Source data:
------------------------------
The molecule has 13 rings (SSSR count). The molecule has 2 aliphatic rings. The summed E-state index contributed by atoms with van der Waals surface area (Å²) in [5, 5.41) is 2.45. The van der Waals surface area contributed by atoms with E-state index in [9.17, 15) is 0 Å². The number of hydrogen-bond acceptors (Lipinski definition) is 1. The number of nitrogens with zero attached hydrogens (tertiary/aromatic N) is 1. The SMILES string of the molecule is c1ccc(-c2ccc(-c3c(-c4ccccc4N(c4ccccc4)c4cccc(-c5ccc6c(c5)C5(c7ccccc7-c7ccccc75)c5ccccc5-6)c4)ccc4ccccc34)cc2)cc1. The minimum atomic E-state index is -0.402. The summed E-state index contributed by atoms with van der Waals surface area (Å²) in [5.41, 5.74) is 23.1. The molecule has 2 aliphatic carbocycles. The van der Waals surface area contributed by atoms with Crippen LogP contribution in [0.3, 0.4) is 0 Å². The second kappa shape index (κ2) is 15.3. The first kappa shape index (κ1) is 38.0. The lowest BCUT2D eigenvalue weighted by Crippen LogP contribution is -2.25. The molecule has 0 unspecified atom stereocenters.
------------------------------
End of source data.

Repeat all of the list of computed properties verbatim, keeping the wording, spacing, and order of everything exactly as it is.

The molecule has 13 rings (SSSR count). The molecule has 2 aliphatic rings. The summed E-state index contributed by atoms with van der Waals surface area (Å²) in [5, 5.41) is 2.45. The van der Waals surface area contributed by atoms with E-state index in [9.17, 15) is 0 Å². The number of hydrogen-bond acceptors (Lipinski definition) is 1. The number of nitrogens with zero attached hydrogens (tertiary/aromatic N) is 1. The SMILES string of the molecule is c1ccc(-c2ccc(-c3c(-c4ccccc4N(c4ccccc4)c4cccc(-c5ccc6c(c5)C5(c7ccccc7-c7ccccc75)c5ccccc5-6)c4)ccc4ccccc34)cc2)cc1. The minimum atomic E-state index is -0.402. The summed E-state index contributed by atoms with van der Waals surface area (Å²) in [5.41, 5.74) is 23.1. The molecule has 2 aliphatic carbocycles. The van der Waals surface area contributed by atoms with Crippen LogP contribution in [0.3, 0.4) is 0 Å². The second kappa shape index (κ2) is 15.3. The first kappa shape index (κ1) is 38.0. The lowest BCUT2D eigenvalue weighted by Crippen LogP contribution is -2.25. The molecule has 0 unspecified atom stereocenters.